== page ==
Photo: Mexican Author Daniel Sada Dies
Mexican novelist and poet Daniel Sada died following a lengthy illness and just hours after being awarded his country’s 2011 National Arts and Sciences Prize, cultural officials said Saturday. He was 58.
Sada, a native of the northwestern state of Baja California, and Mexican novelist Jose Agustin were chosen Friday as co-winners of that prestigious award in the Literature and Linguistics category, the Public Education Secretariat announced Friday.
Hours later, the writer lost his years-long struggle against kidney disease.
In a statement, the head of Mexico’s National Fine Arts Institute, Teresa Vicencio, expressed her condolences to the family and friends of Sada, whom she described as one of the most respected authors of his generation.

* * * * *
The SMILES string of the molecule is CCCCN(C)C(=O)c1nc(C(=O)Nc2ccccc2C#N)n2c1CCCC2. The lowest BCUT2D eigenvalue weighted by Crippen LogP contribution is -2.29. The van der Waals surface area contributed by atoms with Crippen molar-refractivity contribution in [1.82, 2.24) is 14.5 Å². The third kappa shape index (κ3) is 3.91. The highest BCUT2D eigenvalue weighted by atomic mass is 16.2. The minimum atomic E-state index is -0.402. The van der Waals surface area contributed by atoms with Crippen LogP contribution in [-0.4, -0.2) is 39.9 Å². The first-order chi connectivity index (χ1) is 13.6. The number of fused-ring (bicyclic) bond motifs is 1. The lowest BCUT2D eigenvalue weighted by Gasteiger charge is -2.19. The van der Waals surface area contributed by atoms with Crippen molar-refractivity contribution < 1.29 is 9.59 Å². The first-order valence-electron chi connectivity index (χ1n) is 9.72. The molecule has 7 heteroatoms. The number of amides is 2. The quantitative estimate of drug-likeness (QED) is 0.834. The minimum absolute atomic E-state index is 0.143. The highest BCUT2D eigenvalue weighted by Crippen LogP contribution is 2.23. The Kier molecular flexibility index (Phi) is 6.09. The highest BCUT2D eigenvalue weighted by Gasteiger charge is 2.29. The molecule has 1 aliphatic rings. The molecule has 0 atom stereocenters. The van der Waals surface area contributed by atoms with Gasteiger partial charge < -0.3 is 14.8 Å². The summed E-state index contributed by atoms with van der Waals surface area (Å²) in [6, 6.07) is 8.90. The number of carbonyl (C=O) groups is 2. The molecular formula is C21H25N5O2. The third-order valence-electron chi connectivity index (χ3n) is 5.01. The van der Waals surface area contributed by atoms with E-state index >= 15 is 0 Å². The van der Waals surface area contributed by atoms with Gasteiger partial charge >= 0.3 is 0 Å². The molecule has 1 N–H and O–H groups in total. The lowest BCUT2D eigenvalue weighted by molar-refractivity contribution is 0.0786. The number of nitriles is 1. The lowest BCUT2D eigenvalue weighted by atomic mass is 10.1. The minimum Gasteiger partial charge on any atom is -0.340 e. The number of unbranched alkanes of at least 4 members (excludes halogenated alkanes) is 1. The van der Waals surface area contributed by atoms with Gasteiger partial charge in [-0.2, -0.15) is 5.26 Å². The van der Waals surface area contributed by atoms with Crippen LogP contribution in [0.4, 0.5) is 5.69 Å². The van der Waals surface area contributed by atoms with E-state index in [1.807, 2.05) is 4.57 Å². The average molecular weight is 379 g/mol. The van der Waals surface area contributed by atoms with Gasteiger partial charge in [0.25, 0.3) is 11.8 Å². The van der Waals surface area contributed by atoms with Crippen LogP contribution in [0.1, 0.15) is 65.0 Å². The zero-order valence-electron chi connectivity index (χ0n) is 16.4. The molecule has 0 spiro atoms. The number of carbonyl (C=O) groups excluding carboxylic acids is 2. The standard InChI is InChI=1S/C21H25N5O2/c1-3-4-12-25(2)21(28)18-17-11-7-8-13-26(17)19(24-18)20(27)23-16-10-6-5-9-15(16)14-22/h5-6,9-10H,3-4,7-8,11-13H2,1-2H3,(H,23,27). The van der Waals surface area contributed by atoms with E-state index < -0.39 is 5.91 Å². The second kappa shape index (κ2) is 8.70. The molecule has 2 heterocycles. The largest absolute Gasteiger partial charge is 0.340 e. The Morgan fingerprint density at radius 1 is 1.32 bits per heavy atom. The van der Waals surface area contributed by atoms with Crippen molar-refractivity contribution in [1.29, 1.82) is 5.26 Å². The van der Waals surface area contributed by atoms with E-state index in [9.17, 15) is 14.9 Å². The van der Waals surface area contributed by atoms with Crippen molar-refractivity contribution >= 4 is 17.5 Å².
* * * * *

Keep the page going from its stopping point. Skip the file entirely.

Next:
“His writing was notable for his descriptions of the daily life that surrounded him and of Mexican popular culture,” she said of the author of the 1985 short-story collection “Juguete de nadie y otras historias” (No One’s Toy and Other Stories) and the 2008 novel “Casi nunca” (Almost Never), winner of the prestigious Herralde prize.
Sada’s writing is characterized by its “potent rhythm” and “syntactic games” and has been described as “baroque and tragicomic,” the statement read.
Other awards he received include the Xavier Villaurrutia prize in 1992 and the Jose Fuentes Mares National Literature Prize in 1999.
Two of Sada’s novels - “Una de dos” (One of Two) and “Luces artificiales” (Artificial Lights) - were adapted for the big screen by Mexican filmmaker Marcel Sisniega.